No one can claim, of course, that every God-human encounter in Scripture follows this clear pattern; even if it did, there is no forthright command to fashion Christian worship using this deep structure. Nevertheless, with such a consistent pattern of divine-human conversation seen in Scripture, it suggests a normative approach—even a solid rationale—for seriously considering this pattern for the divine-human encounters of corporate worship.
—Constance Cherry, The Music Architect: Blueprints for Engaging Worshipers in Song, 82
The sacrifice of praise [Hebrews 13:15] . . . is offered to God through the Lord Jesus. All our praise and prayer passes through Him before it reaches God the Father; our great High Priest removes all impurities and imperfections and adds His own virtue to it:
To all our prayer and praises
Christ adds His sweet perfume;
And love the censer raises
These odors to consume. (Mary B. Peters)
The sacrifice of praise is the fruit of lips that acknowledge His name. The only worship that God receives is that which flows from redeemer lips.
—Believer’s Bible Commentary, 2nd Edition (on Hebrews 13:15)
In worship, the members of the church focus on God; in instruction and fellowship, they focus on themselves and fellow Christians; in evangelism, they turn their attention to non-Christians.
—Millard Erickson, Christian Theology, 1066-1067
All evangelistic activities of the church have as their goal finding more worshipers for God; all edification activities of the church have as their goal making better worshipers for God.
The only parochial [church] activities which have any real justification are those which spring from worship and in their turn nourish it.
—Jean-Jacques von Allmen, Worship: Its Theology and Practice, 55-56
Worship is the only Christian activity which is an end in itself.
Adoration is the first act of the virtue of religion. To adore God is to acknowledge Him as God, as the Creator and Savior, the Lord and Master of everything that exists, as infinite and merciful Love.
—Catechism of the Catholic Church II. 2096
The entire worship life of the Old Testament has been radically refocused onto Jesus Himself and has become a radically spiritual thing, as opposed to an external thing. The external is still important, but now the spiritual is so radically pervasive that virtually all of external life, not just church life, is the expression of worship. “Present your bodies as living sacrifices which is your reasonable service of worship” (Romans 12:1). That’s all the time and everywhere. “Whether, then, you eat or drink or whatever you do, do all to the glory of God” (1 Corinthians 10:31): all the time, everywhere.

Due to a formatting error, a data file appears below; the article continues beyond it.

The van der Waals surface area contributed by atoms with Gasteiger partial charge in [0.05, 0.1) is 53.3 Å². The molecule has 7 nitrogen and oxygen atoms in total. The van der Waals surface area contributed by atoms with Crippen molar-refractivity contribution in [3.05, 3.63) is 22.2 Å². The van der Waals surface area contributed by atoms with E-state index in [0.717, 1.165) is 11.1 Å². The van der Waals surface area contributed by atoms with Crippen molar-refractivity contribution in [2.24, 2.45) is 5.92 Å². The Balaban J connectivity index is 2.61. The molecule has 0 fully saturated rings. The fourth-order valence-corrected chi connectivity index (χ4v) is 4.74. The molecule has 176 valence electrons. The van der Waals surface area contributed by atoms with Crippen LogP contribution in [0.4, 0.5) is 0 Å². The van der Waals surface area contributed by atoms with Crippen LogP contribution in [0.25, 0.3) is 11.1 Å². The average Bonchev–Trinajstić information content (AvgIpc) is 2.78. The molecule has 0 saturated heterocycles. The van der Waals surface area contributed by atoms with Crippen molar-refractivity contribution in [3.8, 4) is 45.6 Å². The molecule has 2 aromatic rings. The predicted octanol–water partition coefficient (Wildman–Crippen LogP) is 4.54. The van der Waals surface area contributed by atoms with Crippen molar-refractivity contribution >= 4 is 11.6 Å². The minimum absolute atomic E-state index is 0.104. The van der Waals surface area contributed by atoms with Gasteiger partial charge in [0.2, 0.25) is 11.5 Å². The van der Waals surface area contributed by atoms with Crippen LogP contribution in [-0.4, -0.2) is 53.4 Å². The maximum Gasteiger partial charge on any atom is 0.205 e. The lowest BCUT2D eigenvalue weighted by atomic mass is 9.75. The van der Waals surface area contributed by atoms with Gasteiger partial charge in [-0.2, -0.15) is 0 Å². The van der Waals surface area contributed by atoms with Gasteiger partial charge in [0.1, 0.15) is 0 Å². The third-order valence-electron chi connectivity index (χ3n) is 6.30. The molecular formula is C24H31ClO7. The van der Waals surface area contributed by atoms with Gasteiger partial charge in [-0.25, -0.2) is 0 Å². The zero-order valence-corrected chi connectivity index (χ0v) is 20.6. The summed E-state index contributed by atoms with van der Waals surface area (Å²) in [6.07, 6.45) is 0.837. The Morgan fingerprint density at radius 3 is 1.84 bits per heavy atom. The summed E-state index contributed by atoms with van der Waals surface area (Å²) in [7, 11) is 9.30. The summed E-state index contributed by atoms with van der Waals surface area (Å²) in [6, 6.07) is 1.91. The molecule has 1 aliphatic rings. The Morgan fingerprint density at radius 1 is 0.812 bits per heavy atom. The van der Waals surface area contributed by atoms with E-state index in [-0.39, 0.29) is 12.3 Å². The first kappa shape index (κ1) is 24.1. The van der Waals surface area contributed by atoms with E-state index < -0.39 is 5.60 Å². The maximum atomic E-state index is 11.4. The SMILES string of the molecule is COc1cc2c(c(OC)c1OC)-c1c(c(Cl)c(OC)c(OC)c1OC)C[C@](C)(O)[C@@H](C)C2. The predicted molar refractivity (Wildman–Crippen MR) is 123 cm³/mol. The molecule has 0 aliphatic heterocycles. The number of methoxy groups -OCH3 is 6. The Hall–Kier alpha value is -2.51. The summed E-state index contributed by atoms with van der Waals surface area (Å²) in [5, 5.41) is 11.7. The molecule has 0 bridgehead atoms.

—John Piper, “Our High Priest is The Son of God Perfect Forever” (sermon, December 8, 1996)
Through Christ’s priestly work Christians become priests (10:10, 14; 2:10 f.). As priests they have access to God and can approach Him without having to make an offering for their sins (10:22); in coming they receive grace and mercy rather than give (4:16). But though the Christian priest need not bring sacrifice as a condition of approach to God, yet in thankfulness for that access he presents the sacrifice of praise and service (13:15, 16).
—Ernest Best, “Spiritual Sacrifice: General Priesthood in the New Testament,” Interpretation Journal 14 (1960): 286
Jürgen Moltmann says that “Real theology, which means the knowledge of God, finds expression in thanks, praise and adoration. And it is what finds expression in doxology that is real theology.”
—Christopher Cocksworth, Holy, Holy, Holy: Worshiping the Trinitarian God, 12